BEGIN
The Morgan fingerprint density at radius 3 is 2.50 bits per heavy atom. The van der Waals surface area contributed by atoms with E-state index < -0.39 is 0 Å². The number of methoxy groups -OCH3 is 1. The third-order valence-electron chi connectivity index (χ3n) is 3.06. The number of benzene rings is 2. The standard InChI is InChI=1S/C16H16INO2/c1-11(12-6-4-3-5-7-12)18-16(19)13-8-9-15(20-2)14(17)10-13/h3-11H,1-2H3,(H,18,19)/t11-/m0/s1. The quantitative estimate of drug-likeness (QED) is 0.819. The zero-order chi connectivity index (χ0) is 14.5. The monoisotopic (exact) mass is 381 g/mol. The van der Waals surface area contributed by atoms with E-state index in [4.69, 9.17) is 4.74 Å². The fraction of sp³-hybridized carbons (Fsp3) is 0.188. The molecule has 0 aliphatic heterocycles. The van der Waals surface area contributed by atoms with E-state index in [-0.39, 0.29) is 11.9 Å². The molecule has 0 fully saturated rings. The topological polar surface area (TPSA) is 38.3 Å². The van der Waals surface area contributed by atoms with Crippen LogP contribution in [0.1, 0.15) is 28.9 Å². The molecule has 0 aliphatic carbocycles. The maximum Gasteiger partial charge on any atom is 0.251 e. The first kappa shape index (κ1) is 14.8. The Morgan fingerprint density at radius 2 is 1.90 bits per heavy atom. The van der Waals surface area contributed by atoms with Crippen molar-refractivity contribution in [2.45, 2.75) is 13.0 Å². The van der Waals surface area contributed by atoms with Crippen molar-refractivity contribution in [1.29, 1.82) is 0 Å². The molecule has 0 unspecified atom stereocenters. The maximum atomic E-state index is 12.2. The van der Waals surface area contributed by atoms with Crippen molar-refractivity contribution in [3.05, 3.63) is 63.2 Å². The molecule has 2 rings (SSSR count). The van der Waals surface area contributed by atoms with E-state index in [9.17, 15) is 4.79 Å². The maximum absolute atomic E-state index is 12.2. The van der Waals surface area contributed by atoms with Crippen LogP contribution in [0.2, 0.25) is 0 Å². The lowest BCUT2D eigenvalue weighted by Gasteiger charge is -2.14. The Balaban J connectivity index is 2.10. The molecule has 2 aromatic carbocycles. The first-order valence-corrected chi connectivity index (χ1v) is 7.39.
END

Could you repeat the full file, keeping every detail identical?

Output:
The Morgan fingerprint density at radius 3 is 2.50 bits per heavy atom. The van der Waals surface area contributed by atoms with E-state index < -0.39 is 0 Å². The number of methoxy groups -OCH3 is 1. The third-order valence-electron chi connectivity index (χ3n) is 3.06. The number of benzene rings is 2. The standard InChI is InChI=1S/C16H16INO2/c1-11(12-6-4-3-5-7-12)18-16(19)13-8-9-15(20-2)14(17)10-13/h3-11H,1-2H3,(H,18,19)/t11-/m0/s1. The quantitative estimate of drug-likeness (QED) is 0.819. The zero-order chi connectivity index (χ0) is 14.5. The monoisotopic (exact) mass is 381 g/mol. The van der Waals surface area contributed by atoms with E-state index in [4.69, 9.17) is 4.74 Å². The fraction of sp³-hybridized carbons (Fsp3) is 0.188. The molecule has 0 aliphatic heterocycles. The van der Waals surface area contributed by atoms with E-state index in [-0.39, 0.29) is 11.9 Å². The molecule has 0 fully saturated rings. The topological polar surface area (TPSA) is 38.3 Å². The van der Waals surface area contributed by atoms with Crippen LogP contribution in [0.1, 0.15) is 28.9 Å². The molecule has 0 aliphatic carbocycles. The maximum Gasteiger partial charge on any atom is 0.251 e. The first kappa shape index (κ1) is 14.8. The Morgan fingerprint density at radius 2 is 1.90 bits per heavy atom. The van der Waals surface area contributed by atoms with Crippen molar-refractivity contribution in [2.45, 2.75) is 13.0 Å². The van der Waals surface area contributed by atoms with Crippen molar-refractivity contribution in [1.29, 1.82) is 0 Å². The molecule has 0 unspecified atom stereocenters. The maximum atomic E-state index is 12.2. The van der Waals surface area contributed by atoms with Crippen molar-refractivity contribution in [3.05, 3.63) is 63.2 Å². The molecule has 2 rings (SSSR count). The van der Waals surface area contributed by atoms with E-state index in [9.17, 15) is 4.79 Å². The maximum absolute atomic E-state index is 12.2. The van der Waals surface area contributed by atoms with Crippen LogP contribution in [0.2, 0.25) is 0 Å². The lowest BCUT2D eigenvalue weighted by Gasteiger charge is -2.14. The Balaban J connectivity index is 2.10. The molecule has 2 aromatic carbocycles. The first-order valence-corrected chi connectivity index (χ1v) is 7.39.